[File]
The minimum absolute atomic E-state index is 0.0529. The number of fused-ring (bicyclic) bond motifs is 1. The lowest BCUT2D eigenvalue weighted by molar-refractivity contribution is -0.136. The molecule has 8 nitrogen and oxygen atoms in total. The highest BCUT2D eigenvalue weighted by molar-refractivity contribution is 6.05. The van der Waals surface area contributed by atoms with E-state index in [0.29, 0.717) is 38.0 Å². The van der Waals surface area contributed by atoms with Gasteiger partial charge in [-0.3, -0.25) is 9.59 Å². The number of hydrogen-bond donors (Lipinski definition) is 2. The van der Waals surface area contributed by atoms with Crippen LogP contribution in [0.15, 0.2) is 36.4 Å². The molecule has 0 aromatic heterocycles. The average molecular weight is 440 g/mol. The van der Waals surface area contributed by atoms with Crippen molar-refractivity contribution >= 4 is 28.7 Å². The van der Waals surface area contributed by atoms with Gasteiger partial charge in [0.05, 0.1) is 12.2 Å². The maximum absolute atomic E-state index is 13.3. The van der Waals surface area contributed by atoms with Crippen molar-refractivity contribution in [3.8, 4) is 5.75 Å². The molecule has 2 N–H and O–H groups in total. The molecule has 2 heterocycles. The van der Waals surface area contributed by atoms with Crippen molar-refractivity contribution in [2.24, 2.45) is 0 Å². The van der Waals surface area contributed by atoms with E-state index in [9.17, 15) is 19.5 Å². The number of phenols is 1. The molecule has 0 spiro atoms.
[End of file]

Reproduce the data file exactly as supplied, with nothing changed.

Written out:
The minimum absolute atomic E-state index is 0.0529. The number of fused-ring (bicyclic) bond motifs is 1. The lowest BCUT2D eigenvalue weighted by molar-refractivity contribution is -0.136. The molecule has 8 nitrogen and oxygen atoms in total. The highest BCUT2D eigenvalue weighted by molar-refractivity contribution is 6.05. The van der Waals surface area contributed by atoms with E-state index in [0.29, 0.717) is 38.0 Å². The van der Waals surface area contributed by atoms with Gasteiger partial charge in [-0.3, -0.25) is 9.59 Å². The number of hydrogen-bond donors (Lipinski definition) is 2. The van der Waals surface area contributed by atoms with Crippen LogP contribution in [0.15, 0.2) is 36.4 Å². The molecule has 0 aromatic heterocycles. The average molecular weight is 440 g/mol. The van der Waals surface area contributed by atoms with Crippen molar-refractivity contribution >= 4 is 28.7 Å². The van der Waals surface area contributed by atoms with Gasteiger partial charge in [0.05, 0.1) is 12.2 Å². The maximum absolute atomic E-state index is 13.3. The van der Waals surface area contributed by atoms with Crippen molar-refractivity contribution in [3.8, 4) is 5.75 Å². The molecule has 2 N–H and O–H groups in total. The molecule has 2 heterocycles. The van der Waals surface area contributed by atoms with Crippen molar-refractivity contribution in [2.24, 2.45) is 0 Å². The van der Waals surface area contributed by atoms with E-state index in [9.17, 15) is 19.5 Å². The number of phenols is 1. The molecule has 0 spiro atoms.